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Future of Work at the Human-Technology Frontier: Core Research

The Future of Work at the Human-Technology Frontier (FW-HTF), one of the Big Ideas, is one mechanism by which NSF is responding to the challenges and opportunities for the future of jobs and work.

Deadline: 

Wednesday, March 6, 2019

Future of Work

The Russell Sage Foundation's program on the Future of Work supports innovative research on the causes and consequences of changes in the quality of jobs for less- and moderately-skilled workers and their families. We seek investigator-initiated research proposals that will broaden our understanding of the role of changes in employer practices, the nature of the labor market and public policies on the employment, earnings, and the quality of jobs of workers.

Deadline: 

Monday, August 19, 2019

Working Longer

In this multi-disciplinary program, the Foundation seeks proposals for original projects led by outstanding individuals or teams, which exhibit a high degree of methodological rigor, which have a high expected return to society, and for which funding from the private sector, government, or other foundations is not yet widely available.

Future of Work at the Human-Technology Frontier: Advancing Cognitive and Physical Capabilities

The landscape of jobs and work is changing at unprecedented speed, driven by the development of new technologies that have moved from the factory floor to an expanding array of knowledge and service occupations. These changes promise benefits to the Nation in the creation of new industries and occupations, increased productivity, opportunity for innovation, and sustained global leadership. But there are risks as well.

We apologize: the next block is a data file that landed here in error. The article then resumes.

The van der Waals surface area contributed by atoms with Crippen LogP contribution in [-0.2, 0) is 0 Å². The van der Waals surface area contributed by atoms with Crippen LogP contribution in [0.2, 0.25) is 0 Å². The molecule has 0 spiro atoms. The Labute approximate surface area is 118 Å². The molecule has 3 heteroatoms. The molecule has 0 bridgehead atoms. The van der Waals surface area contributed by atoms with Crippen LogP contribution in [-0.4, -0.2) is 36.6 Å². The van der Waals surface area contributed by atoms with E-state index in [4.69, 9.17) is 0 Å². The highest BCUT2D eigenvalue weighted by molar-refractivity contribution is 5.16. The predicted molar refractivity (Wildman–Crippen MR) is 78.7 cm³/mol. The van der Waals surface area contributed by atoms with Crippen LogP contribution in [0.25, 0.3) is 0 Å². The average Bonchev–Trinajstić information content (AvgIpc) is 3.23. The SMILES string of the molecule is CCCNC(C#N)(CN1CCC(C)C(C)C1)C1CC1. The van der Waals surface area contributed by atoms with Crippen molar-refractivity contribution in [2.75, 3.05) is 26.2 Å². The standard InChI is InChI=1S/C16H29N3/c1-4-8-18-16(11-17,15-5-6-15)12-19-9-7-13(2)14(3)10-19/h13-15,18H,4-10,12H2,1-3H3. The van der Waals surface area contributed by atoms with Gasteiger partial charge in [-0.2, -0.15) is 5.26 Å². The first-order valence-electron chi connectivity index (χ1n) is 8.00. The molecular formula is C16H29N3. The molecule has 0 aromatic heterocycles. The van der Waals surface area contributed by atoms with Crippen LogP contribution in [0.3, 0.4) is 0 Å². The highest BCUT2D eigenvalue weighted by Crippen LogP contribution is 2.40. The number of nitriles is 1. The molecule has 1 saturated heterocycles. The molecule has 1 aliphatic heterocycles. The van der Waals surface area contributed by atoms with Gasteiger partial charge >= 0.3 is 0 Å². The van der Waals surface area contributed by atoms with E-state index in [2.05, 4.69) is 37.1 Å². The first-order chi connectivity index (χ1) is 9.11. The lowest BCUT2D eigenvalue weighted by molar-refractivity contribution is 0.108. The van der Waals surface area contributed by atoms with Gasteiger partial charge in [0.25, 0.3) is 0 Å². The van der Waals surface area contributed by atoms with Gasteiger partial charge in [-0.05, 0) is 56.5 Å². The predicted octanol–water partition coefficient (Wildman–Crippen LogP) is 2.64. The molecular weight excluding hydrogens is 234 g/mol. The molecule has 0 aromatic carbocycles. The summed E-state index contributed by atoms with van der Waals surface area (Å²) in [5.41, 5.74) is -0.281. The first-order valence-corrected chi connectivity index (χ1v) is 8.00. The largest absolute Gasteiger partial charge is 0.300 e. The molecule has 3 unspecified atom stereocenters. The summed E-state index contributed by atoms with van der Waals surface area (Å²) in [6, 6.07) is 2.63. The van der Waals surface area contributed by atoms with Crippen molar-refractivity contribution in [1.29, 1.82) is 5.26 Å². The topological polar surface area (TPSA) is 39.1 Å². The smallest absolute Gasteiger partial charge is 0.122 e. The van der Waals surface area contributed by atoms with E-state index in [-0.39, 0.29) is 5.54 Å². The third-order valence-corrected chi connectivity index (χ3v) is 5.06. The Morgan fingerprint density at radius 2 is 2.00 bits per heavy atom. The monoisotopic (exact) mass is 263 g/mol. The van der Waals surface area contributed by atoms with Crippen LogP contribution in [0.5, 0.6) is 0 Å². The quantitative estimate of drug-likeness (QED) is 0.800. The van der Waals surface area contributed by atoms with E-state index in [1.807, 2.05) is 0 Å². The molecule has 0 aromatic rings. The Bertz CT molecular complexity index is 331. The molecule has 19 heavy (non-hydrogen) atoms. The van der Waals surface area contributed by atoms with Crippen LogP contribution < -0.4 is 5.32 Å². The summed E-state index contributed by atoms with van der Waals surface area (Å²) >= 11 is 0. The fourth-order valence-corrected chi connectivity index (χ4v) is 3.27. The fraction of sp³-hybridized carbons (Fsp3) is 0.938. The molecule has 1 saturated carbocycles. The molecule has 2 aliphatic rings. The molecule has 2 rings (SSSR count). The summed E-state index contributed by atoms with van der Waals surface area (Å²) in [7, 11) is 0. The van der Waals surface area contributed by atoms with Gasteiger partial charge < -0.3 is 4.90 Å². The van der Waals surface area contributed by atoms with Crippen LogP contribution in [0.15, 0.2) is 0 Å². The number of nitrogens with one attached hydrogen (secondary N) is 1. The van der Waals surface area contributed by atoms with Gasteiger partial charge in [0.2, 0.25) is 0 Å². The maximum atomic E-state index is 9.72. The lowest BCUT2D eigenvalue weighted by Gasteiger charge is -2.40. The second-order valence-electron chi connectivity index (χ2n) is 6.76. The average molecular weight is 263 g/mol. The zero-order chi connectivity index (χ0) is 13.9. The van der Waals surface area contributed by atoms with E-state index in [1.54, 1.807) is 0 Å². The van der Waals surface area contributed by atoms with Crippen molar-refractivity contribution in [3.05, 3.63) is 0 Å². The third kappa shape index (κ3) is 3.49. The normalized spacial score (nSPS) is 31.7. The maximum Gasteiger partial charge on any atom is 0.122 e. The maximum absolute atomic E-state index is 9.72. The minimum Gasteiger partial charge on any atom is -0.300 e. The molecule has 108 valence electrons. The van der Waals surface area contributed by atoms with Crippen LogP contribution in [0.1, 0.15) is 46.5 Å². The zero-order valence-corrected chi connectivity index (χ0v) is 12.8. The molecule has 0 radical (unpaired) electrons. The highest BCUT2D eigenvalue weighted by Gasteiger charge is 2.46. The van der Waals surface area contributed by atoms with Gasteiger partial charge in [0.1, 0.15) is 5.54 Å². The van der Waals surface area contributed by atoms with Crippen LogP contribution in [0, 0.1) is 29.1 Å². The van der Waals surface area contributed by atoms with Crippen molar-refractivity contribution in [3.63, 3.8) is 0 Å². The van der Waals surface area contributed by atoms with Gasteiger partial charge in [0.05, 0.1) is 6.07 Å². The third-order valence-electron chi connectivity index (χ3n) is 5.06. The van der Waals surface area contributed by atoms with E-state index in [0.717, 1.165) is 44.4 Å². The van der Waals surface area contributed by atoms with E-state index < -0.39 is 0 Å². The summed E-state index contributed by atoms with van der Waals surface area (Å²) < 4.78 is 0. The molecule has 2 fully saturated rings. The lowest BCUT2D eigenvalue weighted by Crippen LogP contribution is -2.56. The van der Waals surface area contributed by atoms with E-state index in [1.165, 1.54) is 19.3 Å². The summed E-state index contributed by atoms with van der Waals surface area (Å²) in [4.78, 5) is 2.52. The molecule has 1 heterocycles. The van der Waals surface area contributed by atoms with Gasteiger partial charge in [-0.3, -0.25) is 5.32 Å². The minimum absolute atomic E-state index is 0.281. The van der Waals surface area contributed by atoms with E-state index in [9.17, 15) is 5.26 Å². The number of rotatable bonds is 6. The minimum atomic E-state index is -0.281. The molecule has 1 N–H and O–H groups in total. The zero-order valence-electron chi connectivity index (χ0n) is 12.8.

Deadline: 

Monday, June 4, 2018

Unemployment Insurance Schemes in Developing Countries

This proposed research project will study the most efficient form of unemployment support using a large data set on the employment history of over 400,000 workers. This employment data will be combined with expenditure and unemployment compensation data for the study. The researchers will categorize different types of unemployment compensation (unemployment insurance, lump sum payments, and no insurance) and use sophisticated methods to analyze how the type of unemployment compensation unemployed workers receive affects affect their consumption over time.

Unbundling worker and manager preferences for workplace organization: understanding support for new forms of labor representation

The rate of unionization remains low in the United States, and as new forms of worker representation emerge, we need to better understand what workers want from labor organizations and how employee preferences differ across industries and occupations. This project will field a relatively large-scale survey, with embedded survey experiments, to examine what aspects of labor organization are preferred by workers and management.

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